Morgan leaps to top of the class

Simon Turnbull attends the nurturing school of Britain's finest athletic talents
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It Was wing and a prayer time for British athletics yesterday. Jonathan Edwards flew out for Tallahassee, Florida, en route to Atlanta, and Britain's hopes of Olympic track and field success went with him. Results at Crystal Palace on Friday night raised the spectre of a gold- less Games haunting the sport in Britain, as it did after Montreal and Seoul, in the event of our treasured triple jumper failing to hit the jackpot in Georgia. Thus, the youthful gathering in Sheffield yesterday assumed perhaps greater significance than the grand prix meeting the night before.

The TSB English Schools' Track and Field Championships has, in its 66 years, unearthed an Olympic gold mine for Britain. As a Sheffield schoolboy, Sebastian Coe was knocked out in the heats of the junior boys' 1500m in 1971 but showed his first golden glimpse in the 1973 championships, appropriately enough at Bebington Oval, the track where David Puttnam filmed Chariots of Fire. It was around that time that Sheffield's Saturday night Green Un newspaper featured a report about a teenage prodigy called "Sir Bastion Coe".

With its 2,000 hopefuls and Olympic-style procession of heats and finals, the pressure-cooker of "the English Schools'" produced the teenage champions in Steve Ovett, Steve Cram, Daley Thompson, Sally Gunnell and Steve Backley. It is where championship athletics life also started for Jonathan Edwards. He was ninth in the senior triple jump for Devon in 1983 but broke through the 15m barrier, albeit by one centimetre, as the winner at Thurrock the following year. "It was just an overwhelming experience," he recalled as he packed his bags yesterday morning, "a bit like having done what I have in the last year or so. I can remember going to Thurrock thinking I didn't stand a chance. I was astonished when I ended up winning. When you're that age, the English Schools is everything. The organisation is almost like the Olympic Games. It gives you a taste of the big time. It had a positive effect on me and I'm sure it has on a lot of people."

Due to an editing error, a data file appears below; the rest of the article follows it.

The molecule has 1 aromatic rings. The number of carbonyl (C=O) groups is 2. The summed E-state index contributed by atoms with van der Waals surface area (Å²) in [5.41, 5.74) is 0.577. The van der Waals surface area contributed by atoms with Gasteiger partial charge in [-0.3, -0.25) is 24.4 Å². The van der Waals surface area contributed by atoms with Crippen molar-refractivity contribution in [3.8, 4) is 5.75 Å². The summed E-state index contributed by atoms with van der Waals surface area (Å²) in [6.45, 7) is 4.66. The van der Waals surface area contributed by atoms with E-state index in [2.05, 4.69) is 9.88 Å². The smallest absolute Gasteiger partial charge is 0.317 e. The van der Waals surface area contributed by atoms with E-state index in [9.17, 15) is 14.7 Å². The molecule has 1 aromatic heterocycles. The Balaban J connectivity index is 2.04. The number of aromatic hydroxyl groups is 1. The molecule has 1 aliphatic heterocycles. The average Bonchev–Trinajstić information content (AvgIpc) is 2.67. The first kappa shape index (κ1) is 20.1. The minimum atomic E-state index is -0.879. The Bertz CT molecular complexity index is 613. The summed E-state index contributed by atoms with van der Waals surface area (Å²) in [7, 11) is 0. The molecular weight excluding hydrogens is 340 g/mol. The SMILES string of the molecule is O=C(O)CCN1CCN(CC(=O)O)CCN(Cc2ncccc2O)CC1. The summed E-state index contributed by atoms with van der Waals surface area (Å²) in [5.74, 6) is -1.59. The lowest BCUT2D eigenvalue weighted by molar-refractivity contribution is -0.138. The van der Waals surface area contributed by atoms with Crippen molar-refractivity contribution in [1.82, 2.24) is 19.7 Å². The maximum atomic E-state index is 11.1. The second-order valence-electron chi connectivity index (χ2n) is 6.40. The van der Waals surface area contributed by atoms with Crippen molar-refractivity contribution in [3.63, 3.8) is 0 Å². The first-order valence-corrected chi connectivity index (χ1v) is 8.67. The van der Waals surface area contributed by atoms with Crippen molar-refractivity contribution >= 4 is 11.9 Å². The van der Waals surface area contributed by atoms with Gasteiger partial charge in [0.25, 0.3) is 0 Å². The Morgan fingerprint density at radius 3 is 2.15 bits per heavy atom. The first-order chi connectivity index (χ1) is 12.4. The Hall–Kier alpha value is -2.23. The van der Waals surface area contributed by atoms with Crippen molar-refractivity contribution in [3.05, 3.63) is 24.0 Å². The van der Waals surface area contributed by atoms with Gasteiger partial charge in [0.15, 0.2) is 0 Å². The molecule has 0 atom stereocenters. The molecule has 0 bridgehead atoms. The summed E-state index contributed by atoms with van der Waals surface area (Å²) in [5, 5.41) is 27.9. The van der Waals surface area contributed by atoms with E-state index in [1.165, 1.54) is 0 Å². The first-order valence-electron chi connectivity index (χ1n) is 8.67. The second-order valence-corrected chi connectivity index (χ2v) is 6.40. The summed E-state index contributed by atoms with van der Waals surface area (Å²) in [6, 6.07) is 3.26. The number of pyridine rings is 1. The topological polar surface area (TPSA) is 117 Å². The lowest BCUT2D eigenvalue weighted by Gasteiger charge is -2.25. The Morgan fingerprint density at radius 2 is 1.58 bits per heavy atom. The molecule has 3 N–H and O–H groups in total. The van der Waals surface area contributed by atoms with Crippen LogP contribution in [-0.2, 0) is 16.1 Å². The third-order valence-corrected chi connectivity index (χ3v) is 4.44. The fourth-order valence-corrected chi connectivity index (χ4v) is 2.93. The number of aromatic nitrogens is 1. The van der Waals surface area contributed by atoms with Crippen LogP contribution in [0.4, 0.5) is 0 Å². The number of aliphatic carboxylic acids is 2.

Lord Archer of Weston-super-Mare would probably agree: he was a member of Somerset's victorious 4 x 100m relay team in 1957. So, for that matter, would Joe Bugner, winner of the junior discus in 1964, and Gareth Edwards, the senior 200m champion of 1966. Time will no doubt show that the class of 1996, at the Don Valley Stadium on Friday and yesterday, produced its share of graduates to the fame school, whether within or beyond the boundaries of track and field.

Paul Sampson, winner of the senior boys' 100m final in 10.48sec yesterday, has already been on the nine o'clock news. He is the Bradford schoolboy who was called up to train with England's Five Nations' rugby union squad last winter. David Parker has also mixed with the big boys. And training with Steve Backley has clearly been beneficial to the 16-year-old from Scarborough. The 70.52m throw which won him the intermediate javelin title was only two metres shy of the senior record Backley set as an 18-year- old. It seemed appropriate, though, that the star of the show should be a school jumper, as it were.

Nathan Morgan was assisted by a following wind of 3.8m per second when he took his second-round effort in the senior long jump, but his 7.97m leap was nevertheless Edwardsesque: the best by a British athlete this year and inside the Olympic "B" qualifying standard. "I never thought I could jump that far," he confessed. The secret, he said, had been watching Carl Lewis on television in the US trials. "I studied his technique and copied his action today."

Just turned 18, the Leicester lad might have been competing against his hero in Atlanta if he had made his leap before the Olympic selection deadline of two weeks ago. Still, Sydney is only four years away. And British athletics has another good reason to be jumping for joy.

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